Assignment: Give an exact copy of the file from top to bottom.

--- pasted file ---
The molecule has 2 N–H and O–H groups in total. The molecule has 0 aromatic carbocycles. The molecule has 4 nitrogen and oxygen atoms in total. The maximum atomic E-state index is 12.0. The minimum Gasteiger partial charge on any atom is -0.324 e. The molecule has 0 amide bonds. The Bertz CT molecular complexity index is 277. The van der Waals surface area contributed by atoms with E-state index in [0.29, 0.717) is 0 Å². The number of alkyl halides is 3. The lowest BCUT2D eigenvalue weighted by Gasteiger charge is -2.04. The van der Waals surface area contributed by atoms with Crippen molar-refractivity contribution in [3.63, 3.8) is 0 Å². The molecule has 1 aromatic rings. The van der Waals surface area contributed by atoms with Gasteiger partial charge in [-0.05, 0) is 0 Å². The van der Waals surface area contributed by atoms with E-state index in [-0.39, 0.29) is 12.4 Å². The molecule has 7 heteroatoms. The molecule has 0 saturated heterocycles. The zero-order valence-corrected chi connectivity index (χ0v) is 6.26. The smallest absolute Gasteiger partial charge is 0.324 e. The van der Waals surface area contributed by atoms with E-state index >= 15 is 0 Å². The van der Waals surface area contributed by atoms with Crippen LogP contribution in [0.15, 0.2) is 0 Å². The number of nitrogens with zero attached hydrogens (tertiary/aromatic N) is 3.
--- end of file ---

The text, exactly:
The molecule has 2 N–H and O–H groups in total. The molecule has 0 aromatic carbocycles. The molecule has 4 nitrogen and oxygen atoms in total. The maximum atomic E-state index is 12.0. The minimum Gasteiger partial charge on any atom is -0.324 e. The molecule has 0 amide bonds. The Bertz CT molecular complexity index is 277. The van der Waals surface area contributed by atoms with E-state index in [0.29, 0.717) is 0 Å². The number of alkyl halides is 3. The lowest BCUT2D eigenvalue weighted by Gasteiger charge is -2.04. The van der Waals surface area contributed by atoms with Crippen molar-refractivity contribution in [3.63, 3.8) is 0 Å². The molecule has 1 aromatic rings. The van der Waals surface area contributed by atoms with Gasteiger partial charge in [-0.05, 0) is 0 Å². The van der Waals surface area contributed by atoms with E-state index in [-0.39, 0.29) is 12.4 Å². The molecule has 7 heteroatoms. The molecule has 0 saturated heterocycles. The zero-order valence-corrected chi connectivity index (χ0v) is 6.26. The smallest absolute Gasteiger partial charge is 0.324 e. The van der Waals surface area contributed by atoms with E-state index >= 15 is 0 Å². The van der Waals surface area contributed by atoms with Crippen LogP contribution in [0.15, 0.2) is 0 Å². The number of nitrogens with zero attached hydrogens (tertiary/aromatic N) is 3.